Can I issue a formal apology to Jose Abreu for not handing him this prestigious quarter-trophy right now? (And Yordano Ventura, too, for that matter.) Thanks. Had Abreu not gotten hurt, and if he and Tanaka had continued along on their incredible early-season paces all year, we'd have had a ridiculous decision on our hands in four months: Would we vote for a 50-homer guy for rookie of the year, or a pitcher who went like 28-1? Luckily, there are no wrong answers to that dilemma. But right this minute, I'm in Tanaka's corner. After all, he's headed for the greatest strikeout/walk ratio (10.3-1) by any rookie starter in modern history. And the best WHIP (0.97) by any rookie starter since the mound was lowered 45 years ago. And one of the top five strikeout ratios (10.26 per 9 IP) by any rookie starter in modern times. And it isn't just that he's doing it on the biggest stage in baseball that makes that extra special. It's that pitching on that stage has actually brought out the best in him. Amazing.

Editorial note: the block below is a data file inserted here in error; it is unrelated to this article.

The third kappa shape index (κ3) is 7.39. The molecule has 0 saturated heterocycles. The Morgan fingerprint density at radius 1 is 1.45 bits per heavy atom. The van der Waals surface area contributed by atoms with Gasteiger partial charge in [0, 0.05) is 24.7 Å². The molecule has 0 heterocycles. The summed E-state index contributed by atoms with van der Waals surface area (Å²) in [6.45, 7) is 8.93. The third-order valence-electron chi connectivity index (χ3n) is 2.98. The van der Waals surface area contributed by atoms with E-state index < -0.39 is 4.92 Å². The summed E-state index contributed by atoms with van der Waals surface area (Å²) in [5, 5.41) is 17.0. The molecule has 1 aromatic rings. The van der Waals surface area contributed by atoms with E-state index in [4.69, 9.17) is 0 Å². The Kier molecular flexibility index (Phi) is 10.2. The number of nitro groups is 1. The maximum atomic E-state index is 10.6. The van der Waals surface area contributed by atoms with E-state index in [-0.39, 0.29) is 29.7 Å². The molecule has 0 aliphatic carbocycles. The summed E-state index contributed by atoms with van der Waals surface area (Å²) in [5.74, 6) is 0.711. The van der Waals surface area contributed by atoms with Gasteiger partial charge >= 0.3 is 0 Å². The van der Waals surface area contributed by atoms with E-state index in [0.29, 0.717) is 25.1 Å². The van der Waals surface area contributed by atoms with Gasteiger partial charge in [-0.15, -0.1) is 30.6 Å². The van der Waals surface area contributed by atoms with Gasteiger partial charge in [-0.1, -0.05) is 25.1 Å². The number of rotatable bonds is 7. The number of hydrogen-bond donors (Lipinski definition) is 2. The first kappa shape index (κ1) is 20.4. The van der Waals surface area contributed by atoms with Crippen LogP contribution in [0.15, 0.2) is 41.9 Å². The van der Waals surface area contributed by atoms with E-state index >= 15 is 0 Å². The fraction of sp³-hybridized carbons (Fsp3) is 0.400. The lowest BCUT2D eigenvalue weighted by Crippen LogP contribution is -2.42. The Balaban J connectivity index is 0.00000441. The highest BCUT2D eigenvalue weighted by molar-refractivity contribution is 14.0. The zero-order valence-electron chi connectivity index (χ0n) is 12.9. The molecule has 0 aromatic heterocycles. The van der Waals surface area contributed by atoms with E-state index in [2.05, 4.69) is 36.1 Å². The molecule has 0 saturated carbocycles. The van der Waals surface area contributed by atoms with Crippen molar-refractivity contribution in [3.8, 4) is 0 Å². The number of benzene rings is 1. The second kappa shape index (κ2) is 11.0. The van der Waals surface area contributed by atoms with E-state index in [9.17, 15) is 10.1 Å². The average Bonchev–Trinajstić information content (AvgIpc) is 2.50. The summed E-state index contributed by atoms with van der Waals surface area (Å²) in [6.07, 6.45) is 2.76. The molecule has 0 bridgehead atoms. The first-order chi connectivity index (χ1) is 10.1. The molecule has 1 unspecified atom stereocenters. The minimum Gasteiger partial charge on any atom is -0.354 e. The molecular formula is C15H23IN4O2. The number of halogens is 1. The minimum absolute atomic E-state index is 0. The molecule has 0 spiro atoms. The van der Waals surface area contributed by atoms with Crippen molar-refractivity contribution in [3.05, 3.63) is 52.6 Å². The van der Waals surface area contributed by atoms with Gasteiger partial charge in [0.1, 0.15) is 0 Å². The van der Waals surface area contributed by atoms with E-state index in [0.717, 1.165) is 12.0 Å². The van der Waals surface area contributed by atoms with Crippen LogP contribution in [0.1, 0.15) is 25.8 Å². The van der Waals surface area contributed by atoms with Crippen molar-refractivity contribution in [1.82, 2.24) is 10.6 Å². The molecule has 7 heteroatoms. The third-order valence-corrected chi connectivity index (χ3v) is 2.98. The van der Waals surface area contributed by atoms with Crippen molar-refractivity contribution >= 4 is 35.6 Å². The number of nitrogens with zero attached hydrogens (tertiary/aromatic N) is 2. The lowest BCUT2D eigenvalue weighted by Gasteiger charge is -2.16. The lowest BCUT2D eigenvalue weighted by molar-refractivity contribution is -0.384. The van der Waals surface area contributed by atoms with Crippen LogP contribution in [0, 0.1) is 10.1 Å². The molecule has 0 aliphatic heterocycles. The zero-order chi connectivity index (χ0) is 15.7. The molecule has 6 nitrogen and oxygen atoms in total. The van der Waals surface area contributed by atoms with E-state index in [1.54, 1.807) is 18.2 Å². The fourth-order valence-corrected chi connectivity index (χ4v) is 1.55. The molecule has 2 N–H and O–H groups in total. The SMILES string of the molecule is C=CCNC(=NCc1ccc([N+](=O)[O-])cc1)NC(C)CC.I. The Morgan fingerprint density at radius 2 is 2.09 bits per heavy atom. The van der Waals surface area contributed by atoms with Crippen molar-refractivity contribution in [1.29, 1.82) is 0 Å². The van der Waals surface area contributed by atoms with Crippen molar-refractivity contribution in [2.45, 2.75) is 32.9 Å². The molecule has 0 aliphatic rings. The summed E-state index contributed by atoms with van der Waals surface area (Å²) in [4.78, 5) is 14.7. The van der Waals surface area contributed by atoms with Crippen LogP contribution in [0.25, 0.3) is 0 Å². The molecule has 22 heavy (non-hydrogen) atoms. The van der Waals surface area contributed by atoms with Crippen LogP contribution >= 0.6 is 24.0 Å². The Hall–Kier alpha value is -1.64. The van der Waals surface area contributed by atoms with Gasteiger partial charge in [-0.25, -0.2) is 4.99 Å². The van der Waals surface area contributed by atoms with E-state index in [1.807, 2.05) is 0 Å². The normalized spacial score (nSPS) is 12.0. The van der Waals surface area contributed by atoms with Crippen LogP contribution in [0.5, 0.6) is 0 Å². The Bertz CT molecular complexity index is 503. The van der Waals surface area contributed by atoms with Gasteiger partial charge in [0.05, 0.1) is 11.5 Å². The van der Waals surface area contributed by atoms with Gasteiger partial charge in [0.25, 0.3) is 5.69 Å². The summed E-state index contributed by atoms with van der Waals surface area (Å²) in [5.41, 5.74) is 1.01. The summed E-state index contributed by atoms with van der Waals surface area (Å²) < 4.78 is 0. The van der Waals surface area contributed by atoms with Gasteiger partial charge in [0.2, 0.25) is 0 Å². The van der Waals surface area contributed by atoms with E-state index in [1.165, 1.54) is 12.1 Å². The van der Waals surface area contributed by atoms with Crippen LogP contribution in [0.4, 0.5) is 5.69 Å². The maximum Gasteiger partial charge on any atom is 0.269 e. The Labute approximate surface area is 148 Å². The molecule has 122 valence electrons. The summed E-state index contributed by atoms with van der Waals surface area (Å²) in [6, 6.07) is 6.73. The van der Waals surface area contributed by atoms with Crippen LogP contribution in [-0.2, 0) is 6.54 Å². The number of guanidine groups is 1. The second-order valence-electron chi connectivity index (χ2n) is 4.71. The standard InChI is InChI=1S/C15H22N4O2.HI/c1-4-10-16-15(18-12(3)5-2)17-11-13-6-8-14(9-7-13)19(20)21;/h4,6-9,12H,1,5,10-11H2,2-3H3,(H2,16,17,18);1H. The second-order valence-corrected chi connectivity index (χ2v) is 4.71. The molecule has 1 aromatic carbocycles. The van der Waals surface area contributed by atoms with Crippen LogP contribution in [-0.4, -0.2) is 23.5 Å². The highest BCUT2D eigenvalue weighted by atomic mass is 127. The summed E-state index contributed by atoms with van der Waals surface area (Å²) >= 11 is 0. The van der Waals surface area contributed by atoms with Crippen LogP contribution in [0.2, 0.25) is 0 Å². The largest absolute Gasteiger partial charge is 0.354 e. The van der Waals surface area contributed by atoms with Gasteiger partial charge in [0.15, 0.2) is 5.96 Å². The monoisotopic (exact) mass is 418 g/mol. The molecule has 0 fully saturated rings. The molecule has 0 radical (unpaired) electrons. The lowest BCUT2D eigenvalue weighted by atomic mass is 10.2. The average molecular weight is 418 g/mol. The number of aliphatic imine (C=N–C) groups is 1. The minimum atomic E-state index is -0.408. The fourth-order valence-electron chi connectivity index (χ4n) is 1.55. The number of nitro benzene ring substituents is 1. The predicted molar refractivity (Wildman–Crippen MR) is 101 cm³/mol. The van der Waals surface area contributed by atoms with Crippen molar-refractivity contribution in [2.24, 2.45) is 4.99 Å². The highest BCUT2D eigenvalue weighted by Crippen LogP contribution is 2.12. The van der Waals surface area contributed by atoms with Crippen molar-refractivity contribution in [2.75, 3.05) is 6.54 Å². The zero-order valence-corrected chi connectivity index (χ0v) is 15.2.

If you want to amuse yourself (at our expense), feel free to check out the preseason predictions by 44 of us ever-psychic ESPN baseball geniuses. If you do, you'll notice something: Exactly three of us picked the Giants to win the NL West. Three of 44. A bunch more of us did predict they'd be a wild-card team, so it's not as if we all thought they were about to go 48-114. But almost none of us foresaw this -- a team with the third-best record in baseball (28-18). And even if we had foreseen it, I guarantee you we wouldn't have thought the Giants would have, or could have, done that in a season in which their vaunted rotation was tied for ninth in the league in quality starts (nine behind the Brewers). But that's how this team has functioned under Bruce Bochy. No matter how the pieces fit together, he figures out a way to make it work. Some managers just get it. He's at the top of that list.